World Bank Financing

World Bank partners
To support the execution and monitoring of funding, the World Bank has an army of financial and resource partners across the globe****, of which Berenschot, a Netherlands-based management consultancy, is the latest to join the ranks. The consulting firm has struck an alliance with the IFC, with the aim to increase the IFC’s participation in projects by Dutch organisations in developing markets. The IFC has off late performed several investments in Dutch firms, such as $25 million in funding to support Heineken’s recent $50 million expansion in Rwanda, yet both parties believe significant value remains untapped, with the collaboration aimed at generating more new IFC funded projects, as well as boosting the overall level of IFC (co-)funding.

The IFC’s decision to work with Berenschot builds on the firm’s growing footprint in developing markets. The consulting firm, founded in 1938, has in recent years through its international unit (‘Berenschot International’) supported dozens of Western companies with their expansion to markets in Eastern Europe, Asia, Africa and Latin America. Services span a wide range of topics, ranging from strategy setting and market entry advice to supporting the setup of organisational processes and governance, as well as financing and the realisation of operational efficiencies in operations. In particular in fast growing Africa the consultancy has built a foothold – last year Berenschot opened offices in Ghana and South Africa (a country plagued with a high unemployment), and together with the Rotterdam School of Management and The Netherlands-African Business Council (NABC) conducted large-scale research into business and trade in Africa (the outcomes have been published in the book ‘Doing Business in Africa’).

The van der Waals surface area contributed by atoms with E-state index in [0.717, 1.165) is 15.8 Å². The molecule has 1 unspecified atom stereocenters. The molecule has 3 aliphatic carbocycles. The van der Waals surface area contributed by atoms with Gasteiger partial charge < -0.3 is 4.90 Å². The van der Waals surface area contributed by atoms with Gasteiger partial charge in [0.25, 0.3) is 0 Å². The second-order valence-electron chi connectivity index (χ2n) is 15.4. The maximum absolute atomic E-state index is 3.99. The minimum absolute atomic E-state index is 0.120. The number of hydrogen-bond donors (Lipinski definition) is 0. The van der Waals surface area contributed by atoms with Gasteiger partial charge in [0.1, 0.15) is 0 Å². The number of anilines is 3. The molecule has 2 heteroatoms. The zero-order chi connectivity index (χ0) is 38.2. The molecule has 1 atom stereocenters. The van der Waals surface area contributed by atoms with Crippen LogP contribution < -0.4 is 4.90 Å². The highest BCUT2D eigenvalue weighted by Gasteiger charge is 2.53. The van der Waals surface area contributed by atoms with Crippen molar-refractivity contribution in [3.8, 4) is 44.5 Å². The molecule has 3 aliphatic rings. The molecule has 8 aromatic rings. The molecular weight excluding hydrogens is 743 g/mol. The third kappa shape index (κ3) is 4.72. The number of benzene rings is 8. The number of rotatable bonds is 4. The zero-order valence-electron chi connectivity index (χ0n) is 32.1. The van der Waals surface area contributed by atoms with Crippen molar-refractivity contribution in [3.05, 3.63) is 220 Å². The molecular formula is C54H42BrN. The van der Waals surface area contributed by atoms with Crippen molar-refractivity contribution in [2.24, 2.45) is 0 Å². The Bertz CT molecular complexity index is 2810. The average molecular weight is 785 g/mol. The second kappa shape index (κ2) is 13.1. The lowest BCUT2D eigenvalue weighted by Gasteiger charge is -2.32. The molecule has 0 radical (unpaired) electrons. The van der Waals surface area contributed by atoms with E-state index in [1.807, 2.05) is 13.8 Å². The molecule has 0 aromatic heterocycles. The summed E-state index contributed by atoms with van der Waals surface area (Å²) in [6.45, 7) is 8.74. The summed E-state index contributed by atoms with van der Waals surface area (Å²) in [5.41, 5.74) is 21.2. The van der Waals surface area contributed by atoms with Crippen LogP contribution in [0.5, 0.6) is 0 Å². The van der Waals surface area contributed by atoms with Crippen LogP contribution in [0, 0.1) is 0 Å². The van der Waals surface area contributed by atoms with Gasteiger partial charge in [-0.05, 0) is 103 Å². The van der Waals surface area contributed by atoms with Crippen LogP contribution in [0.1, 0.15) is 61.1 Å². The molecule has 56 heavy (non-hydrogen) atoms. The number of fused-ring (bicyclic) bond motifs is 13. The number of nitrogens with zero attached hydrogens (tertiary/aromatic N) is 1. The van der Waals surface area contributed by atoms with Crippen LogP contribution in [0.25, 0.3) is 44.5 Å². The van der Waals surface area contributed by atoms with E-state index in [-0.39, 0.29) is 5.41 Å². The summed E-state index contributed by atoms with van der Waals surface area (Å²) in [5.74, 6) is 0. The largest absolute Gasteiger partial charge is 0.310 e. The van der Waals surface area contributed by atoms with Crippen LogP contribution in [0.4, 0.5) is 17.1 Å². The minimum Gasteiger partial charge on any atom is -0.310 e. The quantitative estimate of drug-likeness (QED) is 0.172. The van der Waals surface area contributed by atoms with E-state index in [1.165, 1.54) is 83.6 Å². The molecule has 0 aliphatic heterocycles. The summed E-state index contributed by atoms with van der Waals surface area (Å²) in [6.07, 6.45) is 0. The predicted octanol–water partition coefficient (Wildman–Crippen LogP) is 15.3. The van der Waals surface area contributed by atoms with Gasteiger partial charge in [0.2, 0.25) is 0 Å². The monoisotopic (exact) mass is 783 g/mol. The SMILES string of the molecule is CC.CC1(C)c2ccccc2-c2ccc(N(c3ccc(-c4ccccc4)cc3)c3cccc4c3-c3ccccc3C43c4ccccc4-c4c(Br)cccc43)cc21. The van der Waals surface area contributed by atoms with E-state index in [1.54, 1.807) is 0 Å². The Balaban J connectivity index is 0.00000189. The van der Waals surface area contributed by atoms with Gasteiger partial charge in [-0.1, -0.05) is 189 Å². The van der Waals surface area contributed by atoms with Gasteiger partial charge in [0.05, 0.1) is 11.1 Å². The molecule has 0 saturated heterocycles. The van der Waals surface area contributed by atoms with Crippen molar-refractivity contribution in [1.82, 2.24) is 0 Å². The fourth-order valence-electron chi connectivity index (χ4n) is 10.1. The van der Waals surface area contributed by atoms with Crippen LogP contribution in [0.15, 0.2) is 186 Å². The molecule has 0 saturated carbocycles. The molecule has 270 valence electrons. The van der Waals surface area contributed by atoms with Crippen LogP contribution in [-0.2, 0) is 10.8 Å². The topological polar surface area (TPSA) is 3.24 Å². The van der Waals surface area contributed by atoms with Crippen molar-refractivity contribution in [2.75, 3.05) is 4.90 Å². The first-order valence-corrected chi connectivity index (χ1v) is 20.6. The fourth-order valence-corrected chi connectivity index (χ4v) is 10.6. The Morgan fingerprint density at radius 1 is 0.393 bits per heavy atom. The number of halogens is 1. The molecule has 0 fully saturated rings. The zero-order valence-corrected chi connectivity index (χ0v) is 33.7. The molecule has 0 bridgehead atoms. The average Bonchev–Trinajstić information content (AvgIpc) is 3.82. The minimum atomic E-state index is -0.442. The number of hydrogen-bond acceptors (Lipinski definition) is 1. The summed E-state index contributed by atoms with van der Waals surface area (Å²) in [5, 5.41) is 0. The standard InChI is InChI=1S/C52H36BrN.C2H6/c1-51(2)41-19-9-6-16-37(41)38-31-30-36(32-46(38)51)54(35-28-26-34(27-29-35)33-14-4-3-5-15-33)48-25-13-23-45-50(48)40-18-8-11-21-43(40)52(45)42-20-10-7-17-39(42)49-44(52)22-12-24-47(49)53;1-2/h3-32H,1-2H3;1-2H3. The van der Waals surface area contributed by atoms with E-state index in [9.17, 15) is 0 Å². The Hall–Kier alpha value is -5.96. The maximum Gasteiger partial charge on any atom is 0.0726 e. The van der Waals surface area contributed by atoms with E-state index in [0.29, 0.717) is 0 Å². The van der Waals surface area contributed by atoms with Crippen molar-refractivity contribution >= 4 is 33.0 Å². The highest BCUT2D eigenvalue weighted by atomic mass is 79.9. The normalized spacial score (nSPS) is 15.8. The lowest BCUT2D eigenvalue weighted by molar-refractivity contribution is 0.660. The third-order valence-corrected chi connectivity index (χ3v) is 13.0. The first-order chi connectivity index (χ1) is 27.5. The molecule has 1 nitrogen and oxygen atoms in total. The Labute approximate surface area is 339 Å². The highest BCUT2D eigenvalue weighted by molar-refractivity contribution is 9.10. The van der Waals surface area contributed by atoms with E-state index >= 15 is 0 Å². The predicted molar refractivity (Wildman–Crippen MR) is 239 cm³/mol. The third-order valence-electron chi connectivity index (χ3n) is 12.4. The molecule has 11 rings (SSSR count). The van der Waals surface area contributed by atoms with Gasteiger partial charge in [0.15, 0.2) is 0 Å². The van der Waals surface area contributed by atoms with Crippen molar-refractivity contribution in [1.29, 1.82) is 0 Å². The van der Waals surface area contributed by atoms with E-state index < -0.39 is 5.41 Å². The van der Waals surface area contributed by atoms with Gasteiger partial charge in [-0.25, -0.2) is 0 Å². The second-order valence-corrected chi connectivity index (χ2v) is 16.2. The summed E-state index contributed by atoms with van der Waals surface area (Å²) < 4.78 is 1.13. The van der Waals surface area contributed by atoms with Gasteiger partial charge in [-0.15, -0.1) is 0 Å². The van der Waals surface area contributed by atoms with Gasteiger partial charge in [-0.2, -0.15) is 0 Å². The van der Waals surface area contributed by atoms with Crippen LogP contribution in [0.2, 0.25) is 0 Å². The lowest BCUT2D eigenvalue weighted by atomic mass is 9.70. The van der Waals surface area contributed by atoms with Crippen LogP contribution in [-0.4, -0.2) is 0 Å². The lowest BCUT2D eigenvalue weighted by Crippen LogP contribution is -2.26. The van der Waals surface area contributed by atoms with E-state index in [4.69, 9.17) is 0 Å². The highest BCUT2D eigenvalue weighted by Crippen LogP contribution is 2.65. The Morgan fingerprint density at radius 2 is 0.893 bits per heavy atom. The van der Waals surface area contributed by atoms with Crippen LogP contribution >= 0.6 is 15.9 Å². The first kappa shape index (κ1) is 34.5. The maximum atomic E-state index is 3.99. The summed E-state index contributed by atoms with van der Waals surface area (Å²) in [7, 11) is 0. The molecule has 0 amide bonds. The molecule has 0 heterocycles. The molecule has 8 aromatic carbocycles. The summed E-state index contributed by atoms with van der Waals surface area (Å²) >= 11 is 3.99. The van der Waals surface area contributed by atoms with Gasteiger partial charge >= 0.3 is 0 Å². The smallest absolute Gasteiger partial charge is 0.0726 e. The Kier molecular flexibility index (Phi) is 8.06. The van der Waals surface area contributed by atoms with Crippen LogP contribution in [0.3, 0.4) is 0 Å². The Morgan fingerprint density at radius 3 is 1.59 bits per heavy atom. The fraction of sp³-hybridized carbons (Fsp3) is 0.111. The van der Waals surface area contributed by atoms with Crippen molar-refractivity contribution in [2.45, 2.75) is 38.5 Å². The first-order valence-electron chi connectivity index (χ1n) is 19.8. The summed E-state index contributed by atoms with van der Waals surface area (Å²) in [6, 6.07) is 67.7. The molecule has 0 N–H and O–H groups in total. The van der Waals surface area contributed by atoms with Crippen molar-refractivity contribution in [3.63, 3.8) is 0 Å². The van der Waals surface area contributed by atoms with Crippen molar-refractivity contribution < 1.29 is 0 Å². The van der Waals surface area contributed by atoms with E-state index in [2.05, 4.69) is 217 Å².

In the coming months, the IFC and Berenschot International will jointly engage with corporates that are contemplating investing in Africa and advise them on opportunities. Clients across all industries will be served, with a focus however on infrastructure, manufacturing, agribusiness, services, and financial markets.

* The international poverty line of $1.90 a day was determined by the World Bank in April this year. Since its inception the baseline has changed three times, to reflect growing wealth and purchasing power parity exchange rates (PPPs). When launched in 1990, the poverty line stood at $1 a day, and since it has been raised to $1.08 per day (1993) and $1.25 (2005).

** The fifth institution of the World Bank is the International Centre for Settlement of Investment Disputes (ICSID), which provides international facilities for conciliation and arbitration of investment disputes.

*** Commitments refer to intentions and agreements, while disbursements relate to actual payments made.

**** Financial partners contribute to a grant pool, for instance as part of their wider Corporate Social Responsibility requirements. Resource Partners do not contribute financial resources but support World Bank policy setting and the implementation of projects.